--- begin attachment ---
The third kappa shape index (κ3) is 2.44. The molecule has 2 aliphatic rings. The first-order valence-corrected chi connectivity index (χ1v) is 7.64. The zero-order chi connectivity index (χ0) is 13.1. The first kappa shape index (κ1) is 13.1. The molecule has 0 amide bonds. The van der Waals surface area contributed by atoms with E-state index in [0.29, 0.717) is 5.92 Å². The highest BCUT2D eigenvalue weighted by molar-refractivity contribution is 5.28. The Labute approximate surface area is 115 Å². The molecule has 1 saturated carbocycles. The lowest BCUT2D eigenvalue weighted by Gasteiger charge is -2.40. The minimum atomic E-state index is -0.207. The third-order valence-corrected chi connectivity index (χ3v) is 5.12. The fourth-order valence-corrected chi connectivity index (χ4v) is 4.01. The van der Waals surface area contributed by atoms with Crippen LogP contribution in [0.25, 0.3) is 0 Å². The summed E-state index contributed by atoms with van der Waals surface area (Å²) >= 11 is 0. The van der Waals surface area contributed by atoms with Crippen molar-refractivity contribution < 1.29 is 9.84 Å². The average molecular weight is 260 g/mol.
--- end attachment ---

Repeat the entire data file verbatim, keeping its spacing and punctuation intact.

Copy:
The third kappa shape index (κ3) is 2.44. The molecule has 2 aliphatic rings. The first-order valence-corrected chi connectivity index (χ1v) is 7.64. The zero-order chi connectivity index (χ0) is 13.1. The first kappa shape index (κ1) is 13.1. The molecule has 0 amide bonds. The van der Waals surface area contributed by atoms with E-state index in [0.29, 0.717) is 5.92 Å². The highest BCUT2D eigenvalue weighted by molar-refractivity contribution is 5.28. The Labute approximate surface area is 115 Å². The molecule has 1 saturated carbocycles. The lowest BCUT2D eigenvalue weighted by Gasteiger charge is -2.40. The minimum atomic E-state index is -0.207. The third-order valence-corrected chi connectivity index (χ3v) is 5.12. The fourth-order valence-corrected chi connectivity index (χ4v) is 4.01. The van der Waals surface area contributed by atoms with Crippen LogP contribution in [0.25, 0.3) is 0 Å². The summed E-state index contributed by atoms with van der Waals surface area (Å²) >= 11 is 0. The van der Waals surface area contributed by atoms with Crippen molar-refractivity contribution < 1.29 is 9.84 Å². The average molecular weight is 260 g/mol.